Directed by Shawn Levy Cast: Steve Martin, Bonnie Hunt, Hilary Duff, Tom Welling, Piper Perabo, Forrest Landis, Ashton Kutcher, Richard Jenkins, Kevin Schmidt, Brent Kinsman, Shane Kinsman, Liliana Mumy, Alyson Stoner, Jacob Smith, Blake Woodruff, Morgan York, Alan Ruck, Paula Marshall, Steven Anthony Lawrence, Vanessa Bell Calloway, Amy Hill 2003 95 minutes Rated: (for language and some thematic elements).
Reviewed by Dustin Putman, November 29, 2003.
Based on the book by Frank B. Gilbreth and Ernestine Gilbreth Carey, "Cheaper by the Dozen" is an unmitigated, end-of-the-year lump of coal that should put to rest all of the unwarranted backlash against "The Cat in the Hat." A chaotic, horridly conceived, inconceivably one-dimensional product, "Cheaper by the Dozen" wants to be a quality family film about the trials and ultimate joys of raising twelve children, yet holds not a single believable or genuine moment in all of its 95 minutes. That it wins an instant spot on my "Worst of 2003" list goes without saying.
Narrated at the beginning and end by Kate Baker (Bonnie Hunt), matriarch of the Baker clan, she explains how she and husband Thomas (Steve Martin) have arrived at being the parents of an even dozen children, ages four to twenty-two. When Thomas is offered the well-paying job of his dreams as a college football coach, he packs the family up and moves them to a bigger house in a nearby Chicago suburb. All is well, if constantly hectic, for the Baker's, until Kate's book, entitled "Cheaper by the Dozen," is given a publishing offer. With her away for several weeks to do publicity, Thomas finds himself way in over his head, trying to manage his coaching and his children all by himself.
Directed by Shawn Levy (2003's "Just Married"), "Cheaper by the Dozen" purports to being a realistic, humor-filled look at raising kids, yet goes so far in the opposite direction it might as well be set on a different planet. Written by Craig Titley, the film rings with a resounding falseness from start to finish. The characters, including all but one of the children, are Screenwriting 101 rejects, paper-thin and unctuous with no discernible identity outside of one or two character traits each. In some cases, there isn't even that much development. Director Shawn Levy's main technique, used to the point of sheer despicable annoyance, is to round the twelve kids up and have them speak all at the same time, creating nothing but noise and inertia from a plot standpoint.
The younger Baker kids mostly just run around and wreak havoc, unable to form even a plausible sibling bond with their co-stars. The sole exception is outcast Mark (Forrest Landis), nicknamed "Fed Ex," who doesn't seem to fit in and is relegated to the attic bedroom with his pet turtle. No attention is paid to him by anyone, not even father Thomas, until he runs away from home. The potentially poignant and authentic representation of Mark, well played by newcomer Forrest Landis, is all but destroyed in a truly hateful, condescending climax in which a father-son hug and a few unconvincing, one-line sibling remarks seemingly solve all of his problems.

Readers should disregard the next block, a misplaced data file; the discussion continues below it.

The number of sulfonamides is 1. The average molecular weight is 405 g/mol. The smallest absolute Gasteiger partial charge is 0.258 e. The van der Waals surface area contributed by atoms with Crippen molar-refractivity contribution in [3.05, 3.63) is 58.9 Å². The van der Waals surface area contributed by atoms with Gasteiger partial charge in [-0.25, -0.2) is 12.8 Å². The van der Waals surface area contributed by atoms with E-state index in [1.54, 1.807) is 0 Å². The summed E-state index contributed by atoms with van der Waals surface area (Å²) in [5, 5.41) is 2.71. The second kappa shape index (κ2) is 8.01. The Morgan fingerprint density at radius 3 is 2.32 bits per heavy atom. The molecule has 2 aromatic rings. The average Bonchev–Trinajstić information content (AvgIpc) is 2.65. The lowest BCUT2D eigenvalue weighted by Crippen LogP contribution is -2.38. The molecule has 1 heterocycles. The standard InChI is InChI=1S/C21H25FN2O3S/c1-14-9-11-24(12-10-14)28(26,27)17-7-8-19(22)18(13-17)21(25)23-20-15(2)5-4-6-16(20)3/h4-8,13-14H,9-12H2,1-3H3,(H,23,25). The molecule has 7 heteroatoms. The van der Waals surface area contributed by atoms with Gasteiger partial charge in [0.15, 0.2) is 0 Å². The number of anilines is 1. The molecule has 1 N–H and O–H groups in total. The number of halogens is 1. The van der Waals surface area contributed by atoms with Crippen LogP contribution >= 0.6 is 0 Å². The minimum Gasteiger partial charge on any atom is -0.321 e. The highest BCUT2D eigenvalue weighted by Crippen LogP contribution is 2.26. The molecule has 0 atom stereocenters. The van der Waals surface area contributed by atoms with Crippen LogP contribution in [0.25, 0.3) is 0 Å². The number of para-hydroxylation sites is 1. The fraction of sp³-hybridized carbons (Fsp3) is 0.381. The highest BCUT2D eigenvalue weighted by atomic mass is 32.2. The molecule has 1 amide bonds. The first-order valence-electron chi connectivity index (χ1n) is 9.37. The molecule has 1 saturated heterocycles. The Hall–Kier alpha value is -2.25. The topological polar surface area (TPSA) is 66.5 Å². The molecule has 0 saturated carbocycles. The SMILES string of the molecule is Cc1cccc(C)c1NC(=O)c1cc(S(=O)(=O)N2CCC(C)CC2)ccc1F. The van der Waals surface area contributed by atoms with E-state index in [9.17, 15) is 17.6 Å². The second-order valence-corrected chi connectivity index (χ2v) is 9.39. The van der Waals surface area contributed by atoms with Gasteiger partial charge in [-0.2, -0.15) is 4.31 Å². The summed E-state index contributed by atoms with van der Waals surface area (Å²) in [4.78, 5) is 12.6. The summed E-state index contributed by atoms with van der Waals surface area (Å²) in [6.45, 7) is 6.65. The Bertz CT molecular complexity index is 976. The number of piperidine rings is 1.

The three oldest Baker kids15-year-old Lorraine (Hilary Duff), 17-year-old Charlie (Tom Welling), and 22-year-old Nora (Piper Perabo)are no better developed, mostly coming off as selfish, whiny nitwits. For example, when Thomas is at his lowest point, having trouble tending to his nine younger children by himself, he has a heart-to-heart with Lorraine, explaining to her that he is going to need to find a baby-sitter to help out. In a smart film, one that did not hold its audience in contempt, Lorraine would have spoken up and offered to help her father herself. Instead, the 15-year-old's clear ability to do so is never brought up, and Lorraine flightily remains content to stay in her room and put on make-up. Meanwhile, Charlie basically broods about switching schools and varsity football teams, while it takes Nora far too long to realize that her model-actor boyfriend, Hank (Ashton Kutcher), is as vain as they come. In actuality, and certainly not intentionally, Ashton Kutcher (2003's "My Boss's Daughter") makes Mark far more mature and likable than any of the Baker's until the screenplay conveniently turns him into a walking stereotype.
As parents Thomas and Kate, Steve Martin (2003's "Bringing Down the House") and Bonnie Hunt (1999's "The Green Mile") escape mostly unscathed, attempting to bring a level of balance to a family that has none. Martin, usually very funny, has no successful comic material to work with, while Hunt plays the straight man. As Lorraine, Hilary Duff (2003's "The Lizzie McGurie Movie") seems to be playing the same bubbly character she is quickly and tiresomely becoming known for, only with more exaggeration and less charm. And as eldest siblings Charlie and Nora, Tom Welling (TV's "Smallville") and Piper Perabo (2000's "Coyote Ugly") are talented actors who are criminally wasted in one-note parts.
Syrupy, dumb, and desperately unfunny (I laughed once, and that was during the end-credits blooper reel), "Cheaper by the Dozen" is the worst family film of the year, a sub-sitcom-level failure as abhorrent as it is half-baked. With no character worth liking, no story development even remotely surprising, and no comedy or drama creating any true emotion within the viewer, the film is simply interminable. Even the final scene, set at Christmas dinner, is poorly constructed. As Thomas looks around the table at the faces of his children, the intention was obviously to show how happy he is with his life, his marriage, and his "darling" kids. As edited, however, the final expression on Thomas' face appears to be one of confusing distaste. Maybe Steve Martin forgot the camera was rolling, and was just then realizing what a cinematic mess he had gotten himself into. Such a theory makes a whole lot more sense than anything found in "Cheaper by the Dozen."